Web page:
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Dr. Laura L. Runge
Office: CPR 301J
Phone: 813-974-9496


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LIT 4930.001
Appreciating Poetry


Fall 2004
Time: Monday and Wednesday
11:00am - 12:15 pm
Room: CPR 348


Class 21

Reading Assignment:

    Poetry: From Diving into the Wreck (48-60)
        Diving into the Wreck (53)

      Prose: Margaret Atwood, "Review of Diving into the Wreck" (280)

      DUE: Group A: Post 11
      STUDENT LED DISCUSSION: Morgan

POEM TO ANNOTATE: Diving into the Wreck (53)

    Class Objectives:

  • Analyze Rich's poems of the 1970s: considering the themes of sexual discrimination, confrontations with history, integration of divided consciousness, lesbian sexuality; and beginning to see her concern with nationhood and Jewish identity.

  • To examine the changes in style with the longer poems that express Rich's social vision

    Margaret Atwood says of the volume we are studying: "the predominant emotions seemed to be anger and hatred, and these are certainly present; but when I read the poems later, they evoked a far more subtle reaction. Diving into the Wreck is one of those rare books that forces you to decide not just what you think about it, but what you think about yourself. It is a book that takes risks, and it forces the reader to take them also" (280). I'd like you to read the other poems from this volume to get a feel for the character of the volume, and that will allow us to analyze the title poem more fully.

    Rich's poetry from the 1970s represents a powerful and honest examination of oppression and pain, but as Atwood explains in her review, Rich avoids polemic because of her precision in describing the reality and the conditions of perception. In these poems Rich struggles with her loyalties and identities, the inadequacy of accepting institutionalized pain, and the coexistence of beauty and terror in personal ways that invite us to participate in the struggle.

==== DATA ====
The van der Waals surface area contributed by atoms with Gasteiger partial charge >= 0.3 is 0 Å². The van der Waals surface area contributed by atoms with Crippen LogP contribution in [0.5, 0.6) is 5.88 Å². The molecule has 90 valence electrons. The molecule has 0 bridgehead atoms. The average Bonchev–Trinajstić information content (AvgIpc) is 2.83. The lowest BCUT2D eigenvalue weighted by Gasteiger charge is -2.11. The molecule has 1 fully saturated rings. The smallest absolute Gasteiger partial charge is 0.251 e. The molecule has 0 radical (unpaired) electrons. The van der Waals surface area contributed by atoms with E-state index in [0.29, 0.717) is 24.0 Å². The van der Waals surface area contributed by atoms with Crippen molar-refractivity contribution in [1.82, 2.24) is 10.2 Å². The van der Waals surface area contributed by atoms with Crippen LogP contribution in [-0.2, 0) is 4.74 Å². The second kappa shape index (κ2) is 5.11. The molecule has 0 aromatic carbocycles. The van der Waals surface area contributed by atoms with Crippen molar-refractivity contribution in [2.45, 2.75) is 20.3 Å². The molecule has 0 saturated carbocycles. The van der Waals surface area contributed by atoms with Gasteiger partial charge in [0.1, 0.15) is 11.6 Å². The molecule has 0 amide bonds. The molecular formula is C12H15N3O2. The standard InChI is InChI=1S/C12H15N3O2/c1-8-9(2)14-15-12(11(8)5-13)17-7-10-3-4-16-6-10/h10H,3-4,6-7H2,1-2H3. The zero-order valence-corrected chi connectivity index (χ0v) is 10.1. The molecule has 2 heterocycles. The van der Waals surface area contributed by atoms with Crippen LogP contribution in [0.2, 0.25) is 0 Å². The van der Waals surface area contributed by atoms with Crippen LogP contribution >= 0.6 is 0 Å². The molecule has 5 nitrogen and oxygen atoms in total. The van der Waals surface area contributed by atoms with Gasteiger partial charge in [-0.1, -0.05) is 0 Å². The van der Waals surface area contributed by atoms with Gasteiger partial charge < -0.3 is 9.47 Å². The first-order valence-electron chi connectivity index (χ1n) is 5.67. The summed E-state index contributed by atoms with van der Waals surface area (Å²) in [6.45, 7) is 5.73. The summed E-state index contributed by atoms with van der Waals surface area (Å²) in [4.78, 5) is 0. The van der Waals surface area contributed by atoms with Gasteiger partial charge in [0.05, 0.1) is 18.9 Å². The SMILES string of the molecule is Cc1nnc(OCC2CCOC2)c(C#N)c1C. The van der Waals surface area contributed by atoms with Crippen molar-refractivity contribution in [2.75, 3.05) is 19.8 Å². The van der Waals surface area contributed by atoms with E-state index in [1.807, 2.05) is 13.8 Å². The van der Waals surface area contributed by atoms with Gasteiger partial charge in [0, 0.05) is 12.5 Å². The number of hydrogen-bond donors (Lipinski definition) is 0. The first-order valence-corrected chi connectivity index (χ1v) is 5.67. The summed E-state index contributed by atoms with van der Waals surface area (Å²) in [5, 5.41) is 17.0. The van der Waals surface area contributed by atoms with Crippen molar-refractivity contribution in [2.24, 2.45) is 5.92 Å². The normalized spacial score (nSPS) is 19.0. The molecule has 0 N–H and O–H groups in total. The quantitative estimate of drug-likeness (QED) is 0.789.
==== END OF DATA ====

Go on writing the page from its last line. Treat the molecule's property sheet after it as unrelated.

Reading Notes and Discussion Questions

    1.

    In her review of this volume, Margaret Atwood draws our attention to the diversity and meaningfulness of the landscapes explored. Rich purposely chooses place to signify the emotional context of the drama that the poems relate. In the title-poem, "Diving into the Wreck," the landscape is an underwater shipwreck. What emotion or significance does the scene itself convey? What does it contribute as a metaphor for personal discovery?

    The speaker identifies several objects in the process of "diving into the wreck." What is the literal significance of the objects? What do they convey as metaphors for instruments of a personal journey?

    What is the tone of the language in the first four stanzas? How does it change? How do you know?

    What happens to the speaker when she or he reaches the wreck? What is the meaning of the androgynous imagery?

    While the poem is undoubtedly about a process of discovery, it is also about the myths that shape, or even cause, the wreck. What are these myths? Why does the poet/speaker carry a book of myths? In what ways are words maps? What does the metaphor suggest about the nature of words? What does the metaphor suggest about the potential of poetry? How does this poem ultimately serve a purpose? serve as a map? serve as a myth?



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